II. Types of marriages in Hong Kong
Various types of marriages are recognized by Hong Kong law.
A. Registered marriage
Since 7th October 1971, a couple in Hong Kong can only validly marry in accordance with the Marriage Ordinance. This generally means that it must be a voluntary union for life of one man with one woman to the exclusion of all others and that the marriage ceremony must be carried out at one of the Marriage Registries or licensed places of worship in Hong Kong. This is called a registered marriage.
In addition, section 21(3A) of the MO states that a marriage celebrated by a civil celebrant can take place at any place in Hong Kong apart from the office of the Registrar and a licensed place of worship.
B. Foreign marriage
A foreign marriage celebrated outside Hong Kong in accordance with the law in force at the time and in the place where the marriage was performed is generally recognized in Hong Kong as a valid marriage similar to a marriage registered in Hong Kong.
If the marriage was conducted and registered overseas, the marriage itself will not be governed by Hong Kong Law. However if the parties to the marriage choose to have a divorce in Hong Kong, they may do so and the laws of Hong Kong in relation to the divorce proceedings will apply.
C. Chinese customary marriage and modern marriage
Apart from registered marriages and foreign marriages, the law also recognizes as valid two other types of marriage if they were conducted in Hong Kong before 7th October, 1971.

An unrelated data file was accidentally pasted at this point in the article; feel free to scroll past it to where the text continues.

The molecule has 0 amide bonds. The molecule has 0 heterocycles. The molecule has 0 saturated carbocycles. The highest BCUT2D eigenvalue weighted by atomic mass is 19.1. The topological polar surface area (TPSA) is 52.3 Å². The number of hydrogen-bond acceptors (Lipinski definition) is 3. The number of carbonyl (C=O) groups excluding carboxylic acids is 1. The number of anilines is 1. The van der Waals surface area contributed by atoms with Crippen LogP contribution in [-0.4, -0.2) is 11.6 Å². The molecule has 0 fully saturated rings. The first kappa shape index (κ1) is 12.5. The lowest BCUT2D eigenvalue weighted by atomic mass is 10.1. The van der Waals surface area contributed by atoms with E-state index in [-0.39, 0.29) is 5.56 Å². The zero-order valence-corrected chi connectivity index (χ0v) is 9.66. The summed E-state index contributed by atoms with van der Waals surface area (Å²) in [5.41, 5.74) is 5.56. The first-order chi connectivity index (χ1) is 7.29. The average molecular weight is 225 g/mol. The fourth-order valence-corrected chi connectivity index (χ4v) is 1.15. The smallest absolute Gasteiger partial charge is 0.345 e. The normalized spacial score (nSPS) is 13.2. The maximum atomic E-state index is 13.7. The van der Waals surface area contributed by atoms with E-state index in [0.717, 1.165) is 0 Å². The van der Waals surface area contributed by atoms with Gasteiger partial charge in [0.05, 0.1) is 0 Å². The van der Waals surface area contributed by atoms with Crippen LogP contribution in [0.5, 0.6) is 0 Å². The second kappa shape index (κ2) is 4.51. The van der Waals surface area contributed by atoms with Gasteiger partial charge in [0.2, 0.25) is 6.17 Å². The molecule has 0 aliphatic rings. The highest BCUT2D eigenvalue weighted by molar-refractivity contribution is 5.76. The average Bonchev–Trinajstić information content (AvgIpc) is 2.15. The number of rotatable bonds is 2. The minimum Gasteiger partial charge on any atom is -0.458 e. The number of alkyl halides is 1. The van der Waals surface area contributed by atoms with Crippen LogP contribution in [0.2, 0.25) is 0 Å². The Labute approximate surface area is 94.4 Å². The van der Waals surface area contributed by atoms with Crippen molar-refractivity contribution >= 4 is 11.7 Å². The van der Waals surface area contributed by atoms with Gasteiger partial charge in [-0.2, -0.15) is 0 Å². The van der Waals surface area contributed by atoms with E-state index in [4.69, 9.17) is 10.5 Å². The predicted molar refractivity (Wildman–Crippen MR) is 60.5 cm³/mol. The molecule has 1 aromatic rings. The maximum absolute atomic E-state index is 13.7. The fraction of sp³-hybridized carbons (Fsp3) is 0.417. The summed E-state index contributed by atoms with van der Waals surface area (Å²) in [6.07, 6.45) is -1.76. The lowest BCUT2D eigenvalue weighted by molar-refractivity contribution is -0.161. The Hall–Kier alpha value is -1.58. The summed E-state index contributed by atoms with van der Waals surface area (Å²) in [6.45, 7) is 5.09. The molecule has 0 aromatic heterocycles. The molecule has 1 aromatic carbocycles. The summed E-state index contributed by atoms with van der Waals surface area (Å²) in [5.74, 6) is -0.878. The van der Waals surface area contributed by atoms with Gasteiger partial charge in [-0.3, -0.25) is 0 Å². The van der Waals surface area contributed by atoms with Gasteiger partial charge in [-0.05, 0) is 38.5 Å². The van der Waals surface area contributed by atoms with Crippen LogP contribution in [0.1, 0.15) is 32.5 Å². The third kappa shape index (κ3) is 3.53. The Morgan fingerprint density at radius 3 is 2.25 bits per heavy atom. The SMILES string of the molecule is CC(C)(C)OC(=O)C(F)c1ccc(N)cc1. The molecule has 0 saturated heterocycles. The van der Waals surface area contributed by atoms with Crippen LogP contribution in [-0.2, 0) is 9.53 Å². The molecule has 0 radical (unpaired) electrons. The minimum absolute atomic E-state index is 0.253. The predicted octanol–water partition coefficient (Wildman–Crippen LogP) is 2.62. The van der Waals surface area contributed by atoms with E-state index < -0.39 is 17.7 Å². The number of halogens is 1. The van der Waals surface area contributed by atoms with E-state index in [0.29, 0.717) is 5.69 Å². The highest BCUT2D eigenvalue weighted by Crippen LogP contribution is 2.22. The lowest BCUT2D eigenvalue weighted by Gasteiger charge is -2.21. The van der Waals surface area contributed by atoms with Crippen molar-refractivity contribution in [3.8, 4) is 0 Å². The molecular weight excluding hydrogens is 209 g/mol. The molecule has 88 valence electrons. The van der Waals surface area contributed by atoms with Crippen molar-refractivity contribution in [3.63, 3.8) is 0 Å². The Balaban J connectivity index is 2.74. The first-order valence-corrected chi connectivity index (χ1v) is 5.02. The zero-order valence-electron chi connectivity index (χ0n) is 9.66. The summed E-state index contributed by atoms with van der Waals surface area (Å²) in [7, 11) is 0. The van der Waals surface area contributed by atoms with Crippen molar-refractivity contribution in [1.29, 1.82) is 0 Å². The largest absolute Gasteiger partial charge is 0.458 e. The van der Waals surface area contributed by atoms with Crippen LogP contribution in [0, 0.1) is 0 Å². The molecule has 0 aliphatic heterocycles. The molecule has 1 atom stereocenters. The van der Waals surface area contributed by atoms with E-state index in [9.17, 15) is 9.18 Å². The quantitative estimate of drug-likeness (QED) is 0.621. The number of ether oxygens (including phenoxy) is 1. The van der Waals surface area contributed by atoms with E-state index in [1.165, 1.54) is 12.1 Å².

Chinese customary marriage
The first type is a Chinese customary marriage. It is a marriage celebrated in accordance with the traditional Chinese customs that were accepted at the time of the marriage, either in the part of Hong Kong where the marriage took place, or in the parties’ family place of origin, usually their native place in China.
The other type is called a modern marriage, which is where an unmarried man and woman, neither of whom is less than 16 years of age, went through an open ceremony in the presence of at least two witnesses in such manner that a reasonable person would think that a marriage has been celebrated.
It is important to note that the ceremony has to be ‘open’ in the sense it was known and could be seen by all those who were not particularly invited to participate in the ceremony itself. This requirement would be satisfied by, for example, leaving the door of the room in which the ceremony took place open. This type of marriage is also called validated marriage.
Parties to these two latter types of marriage (Chinese customary marriage and modern marriage) can have the marriage post-registered at the Marriage Registry (that is, the marriage can be registered at the marriage registry after the event has taken place).
Registering a customary or validated modern marriage “legalizes” the marriage and allows it to be legally valid, enforceable and binding.
Sections 7 and 8 of the Marriage Reform Ordinance (“MRO”), Cap. 178 provide for what constitutes customary and validated modern marriage. Section 9 of the MRO provides for the registration of customary and validated marriages.
Evidence needs to be produced indicating the customary or validated marriage was celebrated in Hong Kong before 7 October 1971. Two witnesses to the marriage are required to give statutory declarations to confirm that they were present during the wedding ceremony. These documents need to be submitted to the Marriage Registration and Records office.
Once the application is approved by the Registry, the customary or validated marriage is registered.
If one party refuses to have the marriage registered after it has taken place the other party may apply to the District Court for a declaration that such a marriage exists and thereafter that party can post-register it unilaterally.